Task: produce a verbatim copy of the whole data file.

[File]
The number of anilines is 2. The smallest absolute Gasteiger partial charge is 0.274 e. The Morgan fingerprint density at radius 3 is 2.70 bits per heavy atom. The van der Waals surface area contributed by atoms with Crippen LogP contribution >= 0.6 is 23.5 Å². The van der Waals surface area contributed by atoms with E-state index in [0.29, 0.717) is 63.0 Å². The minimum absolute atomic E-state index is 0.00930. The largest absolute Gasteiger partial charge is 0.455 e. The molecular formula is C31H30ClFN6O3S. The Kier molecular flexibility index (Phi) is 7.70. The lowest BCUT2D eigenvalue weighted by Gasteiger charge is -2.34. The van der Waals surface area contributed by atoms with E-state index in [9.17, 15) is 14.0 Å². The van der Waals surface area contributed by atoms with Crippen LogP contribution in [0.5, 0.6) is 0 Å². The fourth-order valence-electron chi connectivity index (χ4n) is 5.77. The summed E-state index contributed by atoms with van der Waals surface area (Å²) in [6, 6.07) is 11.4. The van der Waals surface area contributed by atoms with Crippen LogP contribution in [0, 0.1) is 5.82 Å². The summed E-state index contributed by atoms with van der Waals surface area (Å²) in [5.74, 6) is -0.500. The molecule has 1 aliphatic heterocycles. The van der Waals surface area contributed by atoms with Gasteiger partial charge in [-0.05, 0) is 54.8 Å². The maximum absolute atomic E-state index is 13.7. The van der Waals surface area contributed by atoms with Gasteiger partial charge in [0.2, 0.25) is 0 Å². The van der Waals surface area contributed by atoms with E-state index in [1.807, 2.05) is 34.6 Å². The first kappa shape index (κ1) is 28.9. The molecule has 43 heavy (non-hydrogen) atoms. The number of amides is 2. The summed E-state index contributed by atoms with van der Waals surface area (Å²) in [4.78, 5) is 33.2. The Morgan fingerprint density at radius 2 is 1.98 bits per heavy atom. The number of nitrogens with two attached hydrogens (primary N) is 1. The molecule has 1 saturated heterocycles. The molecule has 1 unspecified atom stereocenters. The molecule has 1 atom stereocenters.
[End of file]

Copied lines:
The number of anilines is 2. The smallest absolute Gasteiger partial charge is 0.274 e. The Morgan fingerprint density at radius 3 is 2.70 bits per heavy atom. The van der Waals surface area contributed by atoms with Crippen LogP contribution >= 0.6 is 23.5 Å². The van der Waals surface area contributed by atoms with E-state index in [0.29, 0.717) is 63.0 Å². The minimum absolute atomic E-state index is 0.00930. The largest absolute Gasteiger partial charge is 0.455 e. The molecular formula is C31H30ClFN6O3S. The Kier molecular flexibility index (Phi) is 7.70. The lowest BCUT2D eigenvalue weighted by Gasteiger charge is -2.34. The van der Waals surface area contributed by atoms with E-state index in [9.17, 15) is 14.0 Å². The van der Waals surface area contributed by atoms with Crippen LogP contribution in [0.5, 0.6) is 0 Å². The fourth-order valence-electron chi connectivity index (χ4n) is 5.77. The summed E-state index contributed by atoms with van der Waals surface area (Å²) in [6, 6.07) is 11.4. The van der Waals surface area contributed by atoms with Crippen LogP contribution in [0, 0.1) is 5.82 Å². The summed E-state index contributed by atoms with van der Waals surface area (Å²) in [5.74, 6) is -0.500. The molecule has 1 aliphatic heterocycles. The van der Waals surface area contributed by atoms with Gasteiger partial charge in [-0.05, 0) is 54.8 Å². The maximum absolute atomic E-state index is 13.7. The van der Waals surface area contributed by atoms with Gasteiger partial charge in [0.2, 0.25) is 0 Å². The van der Waals surface area contributed by atoms with E-state index in [1.807, 2.05) is 34.6 Å². The first kappa shape index (κ1) is 28.9. The molecule has 43 heavy (non-hydrogen) atoms. The number of amides is 2. The summed E-state index contributed by atoms with van der Waals surface area (Å²) in [4.78, 5) is 33.2. The Morgan fingerprint density at radius 2 is 1.98 bits per heavy atom. The number of nitrogens with two attached hydrogens (primary N) is 1. The molecule has 1 saturated heterocycles. The molecule has 1 unspecified atom stereocenters. The molecule has 1 atom stereocenters.